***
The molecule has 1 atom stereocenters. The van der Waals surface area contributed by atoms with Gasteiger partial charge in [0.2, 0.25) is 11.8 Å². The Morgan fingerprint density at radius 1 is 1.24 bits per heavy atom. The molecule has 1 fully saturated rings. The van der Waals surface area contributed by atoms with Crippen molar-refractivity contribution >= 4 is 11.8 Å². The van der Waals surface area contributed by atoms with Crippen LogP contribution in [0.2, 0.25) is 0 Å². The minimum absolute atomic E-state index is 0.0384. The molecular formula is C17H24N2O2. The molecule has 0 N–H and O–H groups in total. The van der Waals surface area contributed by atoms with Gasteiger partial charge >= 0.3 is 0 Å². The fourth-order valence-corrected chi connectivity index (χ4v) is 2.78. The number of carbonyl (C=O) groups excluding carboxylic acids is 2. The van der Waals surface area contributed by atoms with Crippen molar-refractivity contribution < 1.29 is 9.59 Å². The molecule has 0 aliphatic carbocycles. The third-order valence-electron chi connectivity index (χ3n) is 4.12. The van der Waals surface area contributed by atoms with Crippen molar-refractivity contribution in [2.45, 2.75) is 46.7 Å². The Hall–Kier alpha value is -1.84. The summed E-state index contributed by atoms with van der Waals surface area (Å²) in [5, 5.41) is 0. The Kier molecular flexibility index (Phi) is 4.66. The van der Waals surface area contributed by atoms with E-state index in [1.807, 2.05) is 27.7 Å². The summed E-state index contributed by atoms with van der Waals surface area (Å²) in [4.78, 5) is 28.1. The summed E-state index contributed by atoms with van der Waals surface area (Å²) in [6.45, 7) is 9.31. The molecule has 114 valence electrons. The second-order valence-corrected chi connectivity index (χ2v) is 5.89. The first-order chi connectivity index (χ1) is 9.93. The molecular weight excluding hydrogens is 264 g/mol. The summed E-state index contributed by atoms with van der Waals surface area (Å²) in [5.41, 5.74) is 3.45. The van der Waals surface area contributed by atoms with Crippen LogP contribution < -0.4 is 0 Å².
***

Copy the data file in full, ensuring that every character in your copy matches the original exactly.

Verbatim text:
The molecule has 1 atom stereocenters. The van der Waals surface area contributed by atoms with Gasteiger partial charge in [0.2, 0.25) is 11.8 Å². The Morgan fingerprint density at radius 1 is 1.24 bits per heavy atom. The molecule has 1 fully saturated rings. The van der Waals surface area contributed by atoms with Crippen molar-refractivity contribution >= 4 is 11.8 Å². The van der Waals surface area contributed by atoms with Crippen LogP contribution in [0.2, 0.25) is 0 Å². The minimum absolute atomic E-state index is 0.0384. The molecular formula is C17H24N2O2. The molecule has 0 N–H and O–H groups in total. The van der Waals surface area contributed by atoms with Gasteiger partial charge >= 0.3 is 0 Å². The fourth-order valence-corrected chi connectivity index (χ4v) is 2.78. The number of carbonyl (C=O) groups excluding carboxylic acids is 2. The van der Waals surface area contributed by atoms with Crippen molar-refractivity contribution < 1.29 is 9.59 Å². The molecule has 0 aliphatic carbocycles. The third-order valence-electron chi connectivity index (χ3n) is 4.12. The van der Waals surface area contributed by atoms with Crippen molar-refractivity contribution in [2.45, 2.75) is 46.7 Å². The Hall–Kier alpha value is -1.84. The summed E-state index contributed by atoms with van der Waals surface area (Å²) in [5, 5.41) is 0. The Kier molecular flexibility index (Phi) is 4.66. The van der Waals surface area contributed by atoms with E-state index in [1.807, 2.05) is 27.7 Å². The summed E-state index contributed by atoms with van der Waals surface area (Å²) in [4.78, 5) is 28.1. The summed E-state index contributed by atoms with van der Waals surface area (Å²) in [6.45, 7) is 9.31. The molecule has 114 valence electrons. The second-order valence-corrected chi connectivity index (χ2v) is 5.89. The first-order chi connectivity index (χ1) is 9.93. The molecular weight excluding hydrogens is 264 g/mol. The summed E-state index contributed by atoms with van der Waals surface area (Å²) in [5.41, 5.74) is 3.45. The van der Waals surface area contributed by atoms with Crippen LogP contribution < -0.4 is 0 Å².